Most parents don’t realize how often baby eczema is triggered by food allergies – indeed, how often it is the first sign of food allergies. In one study, about 40 percent of babies with eczema had proven food allergies1. And the more impressive the rash appears, the more likely there is a food allergy involved. For the third of babies with the worst eczema, more than 96 percent have a proven food allergy connection2. Babies with eczema often have different ratios of beneficial bacteria in their guts, compared with other healthy babies; perhaps these bacteria are part of the allergy-eczema link. In an April 2005 study, researchers investigated whether giving babies probiotics (beneficial bacteria) could improve their eczema. There were 230 babies in the study, ranging in age from 6 weeks to just under one year old. All of the babies in the study were suspected of having a cow’s milk allergy. All of the babies were switched to cow’s-milk-free diets (and their nursing moms to cow’s-milk-free diets). All of the babies were treated with topical medicines. Some of the babies also received daily supplements of probiotics; the rest received placebo capsules. The people evaluating the babies’ symptoms didn’t know which babies belonged to which group. The results of the study were published in the April 2005 Allergy3. All of the babies in the study improved, by an average of 65 percent. But those babies with either a positive skin test or blood test for food allergy enjoyed a 32 percent greater improvement if they got the probiotic Lactobacillus GG (LGG) supplement than if they got the placebo capsules. More research is needed to clarify the role of LGG, and of probiotics in general, in the treatment of eczema in babies and in older children, but this study suggests that the use of probiotics is promising. I’m especially pleased to see positive results for this gentle treatment shortly after the FDA issued its strong warning against the use of some of the harsh topical creams and ointments in children under age two.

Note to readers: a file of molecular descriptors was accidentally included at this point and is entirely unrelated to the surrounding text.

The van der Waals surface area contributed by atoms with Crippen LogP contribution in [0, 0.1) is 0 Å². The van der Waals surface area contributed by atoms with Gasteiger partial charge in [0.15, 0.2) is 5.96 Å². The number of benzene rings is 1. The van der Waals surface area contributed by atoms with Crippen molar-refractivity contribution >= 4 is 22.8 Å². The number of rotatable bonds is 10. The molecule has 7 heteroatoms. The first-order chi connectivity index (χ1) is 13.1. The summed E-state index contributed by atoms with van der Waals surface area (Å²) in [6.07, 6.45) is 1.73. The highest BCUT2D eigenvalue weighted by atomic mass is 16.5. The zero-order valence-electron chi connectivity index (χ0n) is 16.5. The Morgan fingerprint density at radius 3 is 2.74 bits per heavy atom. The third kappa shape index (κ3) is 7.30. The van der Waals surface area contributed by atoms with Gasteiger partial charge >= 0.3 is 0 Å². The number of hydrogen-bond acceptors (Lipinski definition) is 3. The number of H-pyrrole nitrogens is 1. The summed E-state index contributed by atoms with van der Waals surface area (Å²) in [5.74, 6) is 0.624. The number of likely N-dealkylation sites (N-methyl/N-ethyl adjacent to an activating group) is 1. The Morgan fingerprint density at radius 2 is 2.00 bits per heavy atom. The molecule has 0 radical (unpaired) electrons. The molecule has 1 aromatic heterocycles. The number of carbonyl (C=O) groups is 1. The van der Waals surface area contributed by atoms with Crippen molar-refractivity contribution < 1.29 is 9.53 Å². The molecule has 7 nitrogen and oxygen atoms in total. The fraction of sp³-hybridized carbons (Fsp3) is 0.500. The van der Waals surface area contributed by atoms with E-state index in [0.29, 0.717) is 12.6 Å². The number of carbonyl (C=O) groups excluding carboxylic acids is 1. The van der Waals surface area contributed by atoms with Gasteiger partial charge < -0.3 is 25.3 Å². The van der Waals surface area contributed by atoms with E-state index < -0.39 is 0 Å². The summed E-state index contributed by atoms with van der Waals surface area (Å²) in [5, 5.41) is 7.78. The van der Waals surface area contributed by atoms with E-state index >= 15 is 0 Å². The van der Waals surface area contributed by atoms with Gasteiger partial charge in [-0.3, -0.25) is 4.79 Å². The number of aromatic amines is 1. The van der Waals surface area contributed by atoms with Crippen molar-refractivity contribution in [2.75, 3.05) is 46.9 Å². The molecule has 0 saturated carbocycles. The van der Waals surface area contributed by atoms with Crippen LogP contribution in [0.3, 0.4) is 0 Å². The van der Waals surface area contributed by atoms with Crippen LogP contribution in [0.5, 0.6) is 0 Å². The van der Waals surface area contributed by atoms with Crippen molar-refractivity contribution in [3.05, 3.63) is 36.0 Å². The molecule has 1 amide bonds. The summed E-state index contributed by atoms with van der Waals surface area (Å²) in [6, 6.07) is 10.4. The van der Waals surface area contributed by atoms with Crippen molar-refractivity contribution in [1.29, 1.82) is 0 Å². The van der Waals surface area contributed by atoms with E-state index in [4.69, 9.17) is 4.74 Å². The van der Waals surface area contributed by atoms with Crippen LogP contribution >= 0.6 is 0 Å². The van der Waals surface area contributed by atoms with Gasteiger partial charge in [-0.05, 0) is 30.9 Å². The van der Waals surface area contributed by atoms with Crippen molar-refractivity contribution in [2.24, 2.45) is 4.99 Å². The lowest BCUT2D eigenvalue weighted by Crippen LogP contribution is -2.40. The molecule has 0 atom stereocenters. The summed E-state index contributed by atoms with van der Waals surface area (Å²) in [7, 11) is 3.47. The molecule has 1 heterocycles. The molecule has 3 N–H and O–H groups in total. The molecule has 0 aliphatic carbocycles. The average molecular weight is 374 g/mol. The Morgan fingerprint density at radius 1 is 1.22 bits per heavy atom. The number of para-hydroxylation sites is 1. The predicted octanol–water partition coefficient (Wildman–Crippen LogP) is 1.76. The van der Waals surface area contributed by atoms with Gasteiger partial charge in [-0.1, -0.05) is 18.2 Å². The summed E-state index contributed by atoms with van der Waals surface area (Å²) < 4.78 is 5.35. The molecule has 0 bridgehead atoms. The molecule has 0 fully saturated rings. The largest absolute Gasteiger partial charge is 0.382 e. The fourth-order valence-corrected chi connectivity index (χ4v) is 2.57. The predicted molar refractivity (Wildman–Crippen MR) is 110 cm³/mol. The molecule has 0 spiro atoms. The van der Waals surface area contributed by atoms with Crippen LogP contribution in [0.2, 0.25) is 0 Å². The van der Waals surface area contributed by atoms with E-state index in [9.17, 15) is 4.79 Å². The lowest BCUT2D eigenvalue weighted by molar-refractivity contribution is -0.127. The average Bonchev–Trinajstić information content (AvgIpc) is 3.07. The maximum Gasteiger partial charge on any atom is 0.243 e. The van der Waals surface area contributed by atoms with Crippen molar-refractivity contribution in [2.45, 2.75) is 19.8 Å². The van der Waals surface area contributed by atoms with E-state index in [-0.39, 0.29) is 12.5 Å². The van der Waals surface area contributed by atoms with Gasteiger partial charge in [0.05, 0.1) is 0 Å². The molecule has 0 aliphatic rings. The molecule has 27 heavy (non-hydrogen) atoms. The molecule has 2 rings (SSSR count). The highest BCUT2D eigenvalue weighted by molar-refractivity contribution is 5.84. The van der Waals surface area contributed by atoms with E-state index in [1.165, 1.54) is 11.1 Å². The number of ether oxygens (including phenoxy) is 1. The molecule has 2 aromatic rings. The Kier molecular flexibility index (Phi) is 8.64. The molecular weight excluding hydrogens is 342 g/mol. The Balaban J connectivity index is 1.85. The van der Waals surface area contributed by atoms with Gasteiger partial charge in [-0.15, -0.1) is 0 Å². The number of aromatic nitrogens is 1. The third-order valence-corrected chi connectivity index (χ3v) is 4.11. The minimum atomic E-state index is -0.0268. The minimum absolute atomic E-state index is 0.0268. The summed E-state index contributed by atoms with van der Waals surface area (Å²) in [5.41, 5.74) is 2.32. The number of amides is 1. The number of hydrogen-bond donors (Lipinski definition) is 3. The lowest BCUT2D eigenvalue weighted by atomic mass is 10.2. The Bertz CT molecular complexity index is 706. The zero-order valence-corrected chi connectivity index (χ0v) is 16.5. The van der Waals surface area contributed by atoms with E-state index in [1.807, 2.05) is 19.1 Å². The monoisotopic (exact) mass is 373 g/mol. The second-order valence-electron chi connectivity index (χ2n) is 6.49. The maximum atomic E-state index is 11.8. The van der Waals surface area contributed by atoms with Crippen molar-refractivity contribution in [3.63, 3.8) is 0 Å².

Probiotics in the management of atopic eczema.
Department of Paediatrics, University of Turku, Finland.
BACKGROUND: Over the last two decades the incidence of allergic diseases has increased in industrialized countries, and consequently new approaches have to be explored. OBJECTIVE: The potential of probiotics to control allergic inflammation at an early age was assessed in a randomized double-blind placebo-controlled study. METHODS: A total of 27 infants, mean age 4.6 months, who manifested atopic eczema during exclusive breast-feeding and who have had no exposure to any infant or substitute formula were weaned to probiotic-supplemented, Bifidobacterium lactis Bb-12 or Lactobacillus strain GG (ATCC 53103), extensively hydrolysed whey formulas or to the same formula without probiotics. The extent and severity of atopic eczema, the growth and nutrition of infants, and concentrations of circulating cytokines/chemokines and soluble cell surface adhesion molecules in serum and methyl-histamine and eosinophilic protein X in urine were determined. RESULTS: The SCORAD score reflecting the extent and severity of atopic eczema was 16 (7-25) during breast-feeding, median (interquartile range). After 2 months, a significant improvement in skin condition occurred in patients given probiotic-supplemented formulas, as compared to the unsupplemented group; chi(2) = 12.27, P = 0.002. SCORAD decreased in the Bifidobacterium lactis Bb-12 group to 0 (0-3.8), and in the Lactobacillus GG group to 1 (0.1-8.7), vs unsupplemented 13.4 (4.5-18.2), median (interquartile range), in parallel with a reduction in the concentration of soluble CD4 in serum and eosinophilic protein X in urine. CONCLUSION: The results provide the first clinical demonstration of specific probiotic strains modifying the changes related to allergic inflammation. The data further indicate that probiotics may counteract inflammatory responses beyond the intestinal milieu. The combined effects of these probiotic strains will guide infants through the weaning period, when sensitization to newly encountered antigens is initiated. The probiotic approach may thus offer a new direction in the search for future foods for allergy treatment and prevention strategies.
PMID: 11069570 [PubMed – indexed for MEDLINE]